The biggest hurdle is the Trump Administration and the Republicans in Congress who don’t want to see our criminal justice system change for people of color. We absolutely need to end the failed and racist War on Drugs, and we can start by passing my Marijuana Justice Act. Marijuana prohibition has disproportionately impacted low-income communities and communities of color, fueling mass criminalization and a crisis of over-incarceration. The Marijuana Justice Act would reform our unjust marijuana laws, and provide restorative justice to communities of color torn apart by the failed War on Drugs and will ensure that profits from the legal cannabis industry are put back into the communities that have been hurt the most.
The overwhelming majority of Americans support medical marijuana reform. Most Americans now support legalization, and even a slight majority of Republicans favor legalization, too. Why has Congress been so slow to enact reforms, despite the American public’s swelling support for legal marijuana?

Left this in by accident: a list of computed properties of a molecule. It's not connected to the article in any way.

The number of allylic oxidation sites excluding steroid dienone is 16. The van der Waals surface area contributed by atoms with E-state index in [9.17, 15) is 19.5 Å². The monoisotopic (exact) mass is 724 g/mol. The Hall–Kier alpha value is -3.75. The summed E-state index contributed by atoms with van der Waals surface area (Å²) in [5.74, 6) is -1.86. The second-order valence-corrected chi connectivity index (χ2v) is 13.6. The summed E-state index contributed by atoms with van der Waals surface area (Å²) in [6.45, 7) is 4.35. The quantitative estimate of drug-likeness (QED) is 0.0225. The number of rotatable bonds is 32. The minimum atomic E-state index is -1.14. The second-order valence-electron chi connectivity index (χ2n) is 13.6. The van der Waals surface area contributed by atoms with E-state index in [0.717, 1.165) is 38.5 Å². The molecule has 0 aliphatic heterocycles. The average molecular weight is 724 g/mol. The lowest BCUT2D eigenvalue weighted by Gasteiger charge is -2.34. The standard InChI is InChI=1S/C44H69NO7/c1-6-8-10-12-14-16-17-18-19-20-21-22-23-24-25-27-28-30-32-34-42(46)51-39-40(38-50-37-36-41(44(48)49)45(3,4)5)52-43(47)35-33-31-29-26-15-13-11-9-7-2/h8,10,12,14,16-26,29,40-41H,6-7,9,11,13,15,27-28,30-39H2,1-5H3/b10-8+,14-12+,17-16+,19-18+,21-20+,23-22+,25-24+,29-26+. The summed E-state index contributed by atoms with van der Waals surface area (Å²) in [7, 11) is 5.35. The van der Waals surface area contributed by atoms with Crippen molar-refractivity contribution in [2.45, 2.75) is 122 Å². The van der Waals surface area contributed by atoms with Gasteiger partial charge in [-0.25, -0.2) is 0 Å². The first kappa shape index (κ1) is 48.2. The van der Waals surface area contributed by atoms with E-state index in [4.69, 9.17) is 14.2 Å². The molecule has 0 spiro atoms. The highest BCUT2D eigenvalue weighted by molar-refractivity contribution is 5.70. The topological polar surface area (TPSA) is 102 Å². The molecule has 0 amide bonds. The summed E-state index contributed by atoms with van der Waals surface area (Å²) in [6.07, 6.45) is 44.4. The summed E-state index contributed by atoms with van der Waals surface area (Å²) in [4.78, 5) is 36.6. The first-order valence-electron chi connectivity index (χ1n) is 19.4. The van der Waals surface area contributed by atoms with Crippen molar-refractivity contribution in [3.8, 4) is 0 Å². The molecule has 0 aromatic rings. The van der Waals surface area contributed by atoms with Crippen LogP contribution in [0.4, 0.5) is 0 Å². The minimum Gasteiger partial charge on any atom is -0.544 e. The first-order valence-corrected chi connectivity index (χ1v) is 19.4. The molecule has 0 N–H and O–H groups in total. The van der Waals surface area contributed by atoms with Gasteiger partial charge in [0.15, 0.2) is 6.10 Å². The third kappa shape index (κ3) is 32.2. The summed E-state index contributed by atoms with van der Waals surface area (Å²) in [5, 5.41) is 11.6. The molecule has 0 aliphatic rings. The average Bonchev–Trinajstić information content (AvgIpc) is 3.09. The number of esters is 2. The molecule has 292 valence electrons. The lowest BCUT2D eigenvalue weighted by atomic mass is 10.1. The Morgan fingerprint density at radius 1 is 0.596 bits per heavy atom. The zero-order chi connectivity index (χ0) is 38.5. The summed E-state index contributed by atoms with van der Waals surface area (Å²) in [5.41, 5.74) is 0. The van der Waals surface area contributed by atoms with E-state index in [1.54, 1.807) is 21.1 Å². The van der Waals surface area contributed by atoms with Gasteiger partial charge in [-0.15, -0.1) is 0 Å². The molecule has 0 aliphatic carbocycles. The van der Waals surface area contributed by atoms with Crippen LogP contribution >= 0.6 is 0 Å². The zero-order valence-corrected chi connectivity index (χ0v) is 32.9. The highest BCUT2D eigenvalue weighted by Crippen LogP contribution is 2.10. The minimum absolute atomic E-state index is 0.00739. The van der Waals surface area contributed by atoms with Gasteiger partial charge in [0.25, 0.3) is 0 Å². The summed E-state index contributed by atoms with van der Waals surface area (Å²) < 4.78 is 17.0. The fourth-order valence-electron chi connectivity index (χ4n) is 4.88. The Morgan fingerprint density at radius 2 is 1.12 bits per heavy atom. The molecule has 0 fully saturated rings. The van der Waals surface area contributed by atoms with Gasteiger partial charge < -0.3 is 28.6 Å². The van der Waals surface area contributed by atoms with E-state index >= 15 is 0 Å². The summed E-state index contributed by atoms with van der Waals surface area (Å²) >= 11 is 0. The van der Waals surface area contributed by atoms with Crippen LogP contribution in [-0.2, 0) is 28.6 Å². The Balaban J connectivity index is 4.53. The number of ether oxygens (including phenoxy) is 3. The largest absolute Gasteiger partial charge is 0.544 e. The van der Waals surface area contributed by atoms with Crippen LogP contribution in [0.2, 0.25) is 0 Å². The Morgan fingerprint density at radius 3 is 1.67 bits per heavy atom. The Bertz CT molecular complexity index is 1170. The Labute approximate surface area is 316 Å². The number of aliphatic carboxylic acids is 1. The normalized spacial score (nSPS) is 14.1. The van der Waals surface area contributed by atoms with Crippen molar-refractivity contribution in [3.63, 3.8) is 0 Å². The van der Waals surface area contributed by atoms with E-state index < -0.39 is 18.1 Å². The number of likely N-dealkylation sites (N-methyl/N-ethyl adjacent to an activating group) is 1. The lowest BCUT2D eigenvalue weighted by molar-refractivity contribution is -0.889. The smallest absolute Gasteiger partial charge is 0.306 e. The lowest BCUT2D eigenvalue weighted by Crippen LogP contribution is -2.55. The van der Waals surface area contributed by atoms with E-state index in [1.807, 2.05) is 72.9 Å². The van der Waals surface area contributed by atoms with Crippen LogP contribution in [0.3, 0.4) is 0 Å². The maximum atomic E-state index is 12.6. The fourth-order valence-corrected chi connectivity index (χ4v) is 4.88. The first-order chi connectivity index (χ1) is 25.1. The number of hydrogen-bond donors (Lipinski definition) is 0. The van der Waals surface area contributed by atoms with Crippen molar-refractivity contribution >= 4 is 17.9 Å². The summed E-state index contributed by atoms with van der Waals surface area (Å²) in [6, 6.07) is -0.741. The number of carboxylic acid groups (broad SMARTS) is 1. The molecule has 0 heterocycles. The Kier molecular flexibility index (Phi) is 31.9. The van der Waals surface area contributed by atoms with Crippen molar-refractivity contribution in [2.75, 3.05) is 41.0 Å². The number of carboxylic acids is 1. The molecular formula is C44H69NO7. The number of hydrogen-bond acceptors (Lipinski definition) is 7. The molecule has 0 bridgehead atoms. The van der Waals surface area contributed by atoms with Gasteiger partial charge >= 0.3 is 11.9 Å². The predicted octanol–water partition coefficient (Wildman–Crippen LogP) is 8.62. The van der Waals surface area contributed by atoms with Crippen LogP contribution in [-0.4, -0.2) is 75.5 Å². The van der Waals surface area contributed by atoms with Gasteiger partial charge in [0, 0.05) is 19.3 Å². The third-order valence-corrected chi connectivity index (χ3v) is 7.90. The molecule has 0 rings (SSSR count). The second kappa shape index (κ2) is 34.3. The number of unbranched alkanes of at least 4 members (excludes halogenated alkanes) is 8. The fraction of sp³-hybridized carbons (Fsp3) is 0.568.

For far too long, our federal cannabis policies have been rooted in the past. As the public’s views toward marijuana have evolved, Congress has a responsibility to ensure that our policies are fair, equitable, and inclusive. As I’ve explained to my colleagues, decriminalization does not go far enough because people — mostly communities of color — will still be disproportionately arrested for marijuana possession.
According to the Drug Policy Alliance, decriminalization would “do nothing to eliminate the lucrative underground market for marijuana, estimated to be worth $40 billion or more in the US.” Legalizing marijuana — or ending the federal prohibition on marijuana — is similar to the end of alcohol prohibition. State and local marijuana laws would not be affected.
I am committed to moving forward and bringing my colleagues along with me. With my reform bills and the MORE Act, we have a real opportunity to move cannabis justice forward in a transformative way. And I believe we can, and we will. I don’t know where all the hesitation comes from at this point, but I do know that the facts, figures, and justice are on our side. I truly believe we will win this fight, and we will do it very soon.